What I call “The Perfect Storm” is my attempt to describe a large dynamic that one can see in the world around us, if one simply dwells on all the isolated problems like Global Climate Change, pollution, water shortages, oil shortages and etc. long enough.   At some point, a larger vision appears to you and you see that all of these many individual disasters-in-the-making are moving, all at the same time, and that they are, or they will be, potentiating each other.

Then, in addition, dwell on human nature and how and why human beings make the decisions they do en-masse.   Look at history, look at sociology and, most instructively, look at the relatively new science of environmental psychology.  Consider for a long time what humans say about their thinking and motivations and then consider what their actions say about these same things.   Dwell on all of this until you can hold it all in mind and then mix it together with the “Perfect Storm” hypothesis and let all of those parts freely inter-mix until you can see the dynamic interplay of all of that working together.

And finally, think about the folks you love and where they will be in the future and what these upcoming changes might mean to them and their happiness and their health – in that future.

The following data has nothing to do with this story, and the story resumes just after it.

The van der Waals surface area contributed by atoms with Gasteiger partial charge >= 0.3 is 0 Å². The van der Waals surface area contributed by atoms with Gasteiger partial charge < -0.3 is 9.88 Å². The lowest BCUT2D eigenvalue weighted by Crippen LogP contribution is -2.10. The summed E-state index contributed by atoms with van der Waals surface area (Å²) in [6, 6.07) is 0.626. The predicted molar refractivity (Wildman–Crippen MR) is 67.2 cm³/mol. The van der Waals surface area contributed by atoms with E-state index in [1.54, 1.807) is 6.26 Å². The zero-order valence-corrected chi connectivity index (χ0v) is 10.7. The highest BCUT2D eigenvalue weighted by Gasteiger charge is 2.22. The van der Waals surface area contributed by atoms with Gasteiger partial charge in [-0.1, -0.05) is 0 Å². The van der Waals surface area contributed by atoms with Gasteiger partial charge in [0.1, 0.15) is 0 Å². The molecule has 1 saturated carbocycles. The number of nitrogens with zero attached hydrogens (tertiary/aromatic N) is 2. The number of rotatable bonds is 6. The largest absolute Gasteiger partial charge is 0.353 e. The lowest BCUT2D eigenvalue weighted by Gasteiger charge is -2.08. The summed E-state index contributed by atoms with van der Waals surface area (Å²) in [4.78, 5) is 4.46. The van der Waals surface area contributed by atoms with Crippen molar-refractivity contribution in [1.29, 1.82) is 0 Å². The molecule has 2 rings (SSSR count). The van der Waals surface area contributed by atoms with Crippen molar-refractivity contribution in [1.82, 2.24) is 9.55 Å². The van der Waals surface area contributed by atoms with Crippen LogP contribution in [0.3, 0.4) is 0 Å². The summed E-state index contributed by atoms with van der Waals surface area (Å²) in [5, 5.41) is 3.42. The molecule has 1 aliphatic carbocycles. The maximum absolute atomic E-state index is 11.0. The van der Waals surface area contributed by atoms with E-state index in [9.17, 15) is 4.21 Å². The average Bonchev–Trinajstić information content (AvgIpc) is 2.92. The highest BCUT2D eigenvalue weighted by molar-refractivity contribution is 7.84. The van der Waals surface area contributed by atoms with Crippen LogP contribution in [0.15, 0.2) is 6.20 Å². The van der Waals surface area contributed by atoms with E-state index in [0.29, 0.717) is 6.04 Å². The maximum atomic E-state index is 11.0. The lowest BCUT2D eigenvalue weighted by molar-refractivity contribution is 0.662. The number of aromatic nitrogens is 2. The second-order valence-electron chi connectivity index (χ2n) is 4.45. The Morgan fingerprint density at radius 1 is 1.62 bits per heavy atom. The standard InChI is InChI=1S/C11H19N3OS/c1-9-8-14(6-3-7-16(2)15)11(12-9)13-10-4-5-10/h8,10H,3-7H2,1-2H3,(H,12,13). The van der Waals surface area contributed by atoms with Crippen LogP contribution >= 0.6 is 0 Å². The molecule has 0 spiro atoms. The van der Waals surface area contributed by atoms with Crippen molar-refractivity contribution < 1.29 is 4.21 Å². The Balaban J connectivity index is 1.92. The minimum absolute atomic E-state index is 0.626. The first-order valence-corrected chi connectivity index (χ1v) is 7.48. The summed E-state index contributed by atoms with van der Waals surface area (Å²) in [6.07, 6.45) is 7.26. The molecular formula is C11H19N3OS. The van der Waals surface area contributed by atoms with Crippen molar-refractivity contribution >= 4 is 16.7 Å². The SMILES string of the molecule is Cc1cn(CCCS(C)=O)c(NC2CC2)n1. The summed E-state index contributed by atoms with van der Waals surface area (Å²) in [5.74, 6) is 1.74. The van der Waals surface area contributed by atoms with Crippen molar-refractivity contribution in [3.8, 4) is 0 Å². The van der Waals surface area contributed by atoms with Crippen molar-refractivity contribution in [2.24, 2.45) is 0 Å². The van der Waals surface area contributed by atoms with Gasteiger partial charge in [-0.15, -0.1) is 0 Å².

One has to pay his or her dues to see these visions by thinking long and hard about all of this stuff before the ‘Big Picture’ start to come clear in your mind.  And reality doesn’t care if any of us see the Big Picture.  Reality is simply a set of physical laws that, given certain inputs, are going to operate to produce certain results – regardless of whether we can see it all happening around us or not.

In summary, most people will never spend the time to think long enough about all of this to see it.   And most people have deep vested interests that emotionally will prevent them from allowing themselves to see these things anyway even if they think about it.  And the fact that most people won’t or cannot see these big patterns developing is, itself, one of the biggest reasons why it is all going to happen and why most of humanity is going to be deeply surprised when it does.